New York Times Columnist Thomas Friedman to Speak at Yale

New York Times columnist and author Thomas Friedman will present a lecture titled “Reflections on the post 9-11 Middle East” at 4:30 p.m. today in the Luce Hall auditorium, 34 Hillhouse Avenue.

Recipient of three Pulitzer Prizes, Friedman became the paper’s foreign-affairs columnist in 1995. Previously, he served as chief economic correspondent in the Washington bureau and before that he was the chief White House correspondent.

Friedman joined The Times in 1981 and was appointed Beirut bureau chief in 1982. In 1984 Friedman was transferred from Beirut to Jerusalem, where he served as Israel bureau chief until 1988. Friedman was awarded the 1983 Pulitzer Prize for international reporting (from Lebanon), the 1988 Pulitzer Prize for international reporting (from Israel) and the 2001 Pulitzer Prize for commentary. His book, “From Beirut to Jerusalem” (1989), won the National Book Award for non-fiction in 1989. “The Lexus and the Olive Tree” (2000) won the 2000 Overseas Press Club award for best nonfiction book on foreign policy and has been published in 20 languages. Friedman’s latest book is “Longitudes and Attitudes: Exploring the World After September 11.”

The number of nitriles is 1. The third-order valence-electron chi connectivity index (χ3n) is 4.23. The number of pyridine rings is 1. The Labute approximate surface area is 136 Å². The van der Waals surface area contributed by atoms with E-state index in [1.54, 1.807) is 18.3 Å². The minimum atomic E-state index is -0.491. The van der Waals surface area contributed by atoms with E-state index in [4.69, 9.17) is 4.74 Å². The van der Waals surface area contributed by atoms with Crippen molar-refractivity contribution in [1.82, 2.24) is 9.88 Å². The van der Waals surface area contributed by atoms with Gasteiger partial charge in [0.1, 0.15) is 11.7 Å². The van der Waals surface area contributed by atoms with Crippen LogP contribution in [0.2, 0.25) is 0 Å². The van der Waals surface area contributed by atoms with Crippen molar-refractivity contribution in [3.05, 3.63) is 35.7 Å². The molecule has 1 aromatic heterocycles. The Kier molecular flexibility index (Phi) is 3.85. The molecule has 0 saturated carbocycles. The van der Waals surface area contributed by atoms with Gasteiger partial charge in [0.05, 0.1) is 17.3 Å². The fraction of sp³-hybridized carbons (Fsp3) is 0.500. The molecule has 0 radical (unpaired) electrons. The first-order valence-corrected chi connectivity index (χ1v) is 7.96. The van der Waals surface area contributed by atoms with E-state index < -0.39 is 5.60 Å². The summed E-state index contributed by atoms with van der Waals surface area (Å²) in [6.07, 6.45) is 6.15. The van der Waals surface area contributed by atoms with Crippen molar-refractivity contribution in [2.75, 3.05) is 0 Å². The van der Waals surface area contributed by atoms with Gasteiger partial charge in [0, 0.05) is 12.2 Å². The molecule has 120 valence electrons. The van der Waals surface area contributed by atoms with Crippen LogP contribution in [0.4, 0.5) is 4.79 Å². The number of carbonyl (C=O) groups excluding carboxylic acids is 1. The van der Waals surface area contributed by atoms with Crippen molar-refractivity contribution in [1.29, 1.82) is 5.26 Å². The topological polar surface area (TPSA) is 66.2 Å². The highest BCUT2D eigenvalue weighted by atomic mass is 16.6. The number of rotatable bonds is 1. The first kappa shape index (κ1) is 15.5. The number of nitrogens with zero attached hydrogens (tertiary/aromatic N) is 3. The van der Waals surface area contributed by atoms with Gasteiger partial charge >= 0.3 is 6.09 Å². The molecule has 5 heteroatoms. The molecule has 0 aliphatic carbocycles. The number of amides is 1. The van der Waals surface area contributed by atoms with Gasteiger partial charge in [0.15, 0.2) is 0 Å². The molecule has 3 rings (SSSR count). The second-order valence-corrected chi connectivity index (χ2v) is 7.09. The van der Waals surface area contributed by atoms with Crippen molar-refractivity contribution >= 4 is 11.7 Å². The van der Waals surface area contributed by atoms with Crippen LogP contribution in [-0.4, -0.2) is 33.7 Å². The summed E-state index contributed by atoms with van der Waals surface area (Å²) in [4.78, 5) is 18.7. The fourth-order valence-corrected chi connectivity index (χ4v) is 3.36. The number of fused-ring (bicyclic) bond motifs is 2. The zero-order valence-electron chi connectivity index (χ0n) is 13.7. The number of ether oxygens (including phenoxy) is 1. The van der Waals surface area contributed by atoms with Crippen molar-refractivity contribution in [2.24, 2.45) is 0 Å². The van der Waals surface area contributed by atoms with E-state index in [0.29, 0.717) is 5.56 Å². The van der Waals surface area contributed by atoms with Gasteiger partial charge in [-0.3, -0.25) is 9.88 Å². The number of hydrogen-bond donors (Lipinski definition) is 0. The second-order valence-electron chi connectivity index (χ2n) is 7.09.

He also wrote the text accompanying Micha Bar-Am’s book, “Israel: A Photobiography.”

Born in Minneapolis on July 20, 1953, Friedman received a B.A. degree in Mediterranean studies from Brandeis University in 1975. In 1978 he received a Master of Philosophy degree in Modern Middle East studies from Oxford.

Friedman’s visit to Yale is sponsored by the Yale Center for the Study of Globalization.

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